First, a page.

Over recent years the number of (mainly law) student mediation moots around the world has increased at a remarkable rate. In addition to well-known venues in Paris, Vienna, and Goa, I have heard of events in Bangalore, Bhopal, Chicago, Hanover, São Paulo, Sydney … and Hamburg. There will be more. This is a bug that is catching.

Is this also a sign that mediation will be more widely used – by a new generation of lawyers and businesspeople?

Last weekend I attended the Bucerius Law School Mediation Competition in Hamburg, which sees itself in part as a forum for teams competing at the ICC International Mediation Competition to prepare for that event. Attending were eight teams, two from Bucerius (Germany), one from Aarhus (Denmark), one from Leuven University (Belgium), one from Leibniz University of Hanover (Germany), one from Philipps University of Marburg (Germany), one from The Russian State University of Justice Moscow, and a joint team from European University Viadrina Frankfurt / Oder and Technical University of Applied Sciences Wildau (Germany), which I coached.

What is commendable about the event is that it is entirely student organized. For this blog, I talked to four of the many students involved – two of the Bucerius organisers, PhD student Claudia Kück and law undergraduate Lorenz Schuwerack, both Bucerius team coaches, and two master’s student members of my own team, Camille Ogoti (EUV) and Stepan Orlov (Wildau). Here are a few points they made:

Claudia: The Bucerius Competition is about preparing for the ICC competition in Paris, but also giving student teams not going to Paris a chance to practice mediation.

Lorenz: And about raising awareness of mediation. Many universities do not include mediation in their curricula and many students do not know what it is. We want to showcase mediation. We have definitely raised awareness at our university, among students. Whereas a few years ago only very few students were applying to be in our Bucerius mediation team, we now have a really competitive situation.

Claudia: Mediation classes have now been integrated as part of the curricula at the university language department.

Camille: I wanted to take part in this event because after a doing a university course on conflict management I wanted to gain practical experience. I am doing a master’s in international human rights and humanitarian law and so I am interested in peace mediation and understanding how nations negotiate.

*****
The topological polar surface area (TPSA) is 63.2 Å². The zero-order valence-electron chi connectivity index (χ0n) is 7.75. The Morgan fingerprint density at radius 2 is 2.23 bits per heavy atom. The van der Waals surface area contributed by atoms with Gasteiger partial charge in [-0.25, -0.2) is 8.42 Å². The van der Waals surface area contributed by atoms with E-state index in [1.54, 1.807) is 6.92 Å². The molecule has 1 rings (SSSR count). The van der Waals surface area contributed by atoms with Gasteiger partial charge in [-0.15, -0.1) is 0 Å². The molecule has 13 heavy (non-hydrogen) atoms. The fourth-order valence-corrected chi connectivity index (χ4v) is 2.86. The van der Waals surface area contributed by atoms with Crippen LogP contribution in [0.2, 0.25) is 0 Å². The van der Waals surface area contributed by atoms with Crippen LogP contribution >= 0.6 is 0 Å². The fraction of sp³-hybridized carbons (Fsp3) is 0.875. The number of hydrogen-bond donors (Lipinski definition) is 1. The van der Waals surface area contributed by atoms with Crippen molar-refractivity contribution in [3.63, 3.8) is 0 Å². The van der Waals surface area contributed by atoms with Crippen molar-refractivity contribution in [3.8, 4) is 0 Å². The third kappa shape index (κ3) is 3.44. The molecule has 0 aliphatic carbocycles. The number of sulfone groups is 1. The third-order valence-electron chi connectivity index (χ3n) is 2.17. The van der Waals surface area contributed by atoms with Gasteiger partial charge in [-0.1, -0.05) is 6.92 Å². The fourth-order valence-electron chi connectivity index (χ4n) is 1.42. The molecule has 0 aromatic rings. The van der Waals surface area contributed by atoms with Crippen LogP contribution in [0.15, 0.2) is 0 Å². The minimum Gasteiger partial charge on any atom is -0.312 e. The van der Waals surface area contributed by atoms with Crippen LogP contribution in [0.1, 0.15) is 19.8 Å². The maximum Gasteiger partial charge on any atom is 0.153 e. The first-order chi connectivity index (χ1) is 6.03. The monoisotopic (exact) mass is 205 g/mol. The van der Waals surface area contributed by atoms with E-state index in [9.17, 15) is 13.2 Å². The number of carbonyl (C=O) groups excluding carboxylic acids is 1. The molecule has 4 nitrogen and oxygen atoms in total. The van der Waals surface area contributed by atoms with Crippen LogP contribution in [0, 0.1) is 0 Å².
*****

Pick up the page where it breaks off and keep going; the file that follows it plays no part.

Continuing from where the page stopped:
Stepan: I wanted to participate in a big event like the ICC International Commercial Mediation Competition and gain experience and skills in negotiation and mediation. I wanted the challenge.

Lorenz: My main motivation to organize this event? I really believe in mediation as a dispute resolution process, and I want to promote mediation in Germany, where mediation is still underused.

Stepan: In Hamburg I noticed that it is important to focus on the goal of pursuing business interests, and that the process of mediation can help you to express these interests – when a mediator is there I felt that this really can help. I have participated in pure negotiation competitions without a mediator, and in Hamburg I noticed the difference.

Camille: Taking part in this moot has enhanced my awareness, and I have been able to work with the concepts of interests and BATNAs, and to map them onto conflict scenarios. I am also gaining confidence in my own conflict skills through this process, also in public speaking.

Stepan: I have not yet worked out how I can transfer my experience with mediation as a student to my professional future, but I would really like to do that.

Camille: In Hamburg I really saw how understanding someone else’s interests and putting myself in their shoes can help to move negotiations along.

Claudia: Having taken part in the ICC Mediation Competition both as a participant as well as a coach, it never ceases to amaze me how many different creative options we were able to come up with in order to resolve the dispute at hand. This has taught me to always stay curious and not to be satisfied with the first available solution.

Stepan: I have developed personally through studying and practicing mediation. I find it easier to know and express what I really want – my interests.

Lorenz: Taking part in mediation competitions and studying mediation has taught me how to separate the people from the problem, which has made resolving conflicts so much easier for me. This enables me to make my point in a significantly calmer manner and thus bring it across more effectively.

Claudia: I am interested in the intercultural learning that takes place here. Anything can happen in mediation and that is really useful to experience.

Great stuff. Warms the heart of a mediation trainer and teacher.

The Final of the Bucerius Mediation Competition, Bucerius Law School and Aarhus University teams

Now for the dampener. During the two days in Hamburg, one of the professional teachers and lawyers taking part as a mediator mentioned to me that B2B mediation is still not gaining ground, that she was disillusioned, and that lawyers simply were not recommending and using mediation. This is a story we hear in many places around the world.

Is the next generation going to change this? Or are we exposing young people to mediation only for them to be disappointed when they get into the world of work? When the thousands of students who have taken part in mediation competitions and moots, and  who have been bitten by the mediation bug, as have Camille, Claudia, Lorenz, and Stepan, enter into professional practice, will they be able to shift the paradigms at least such that we see greater use of mediation?

Time will tell. The bug is spreading. May it thrive.

 

 

 

 

image_pdfimage_print

Leave a Reply

Your email address will not be published. Required fields are marked *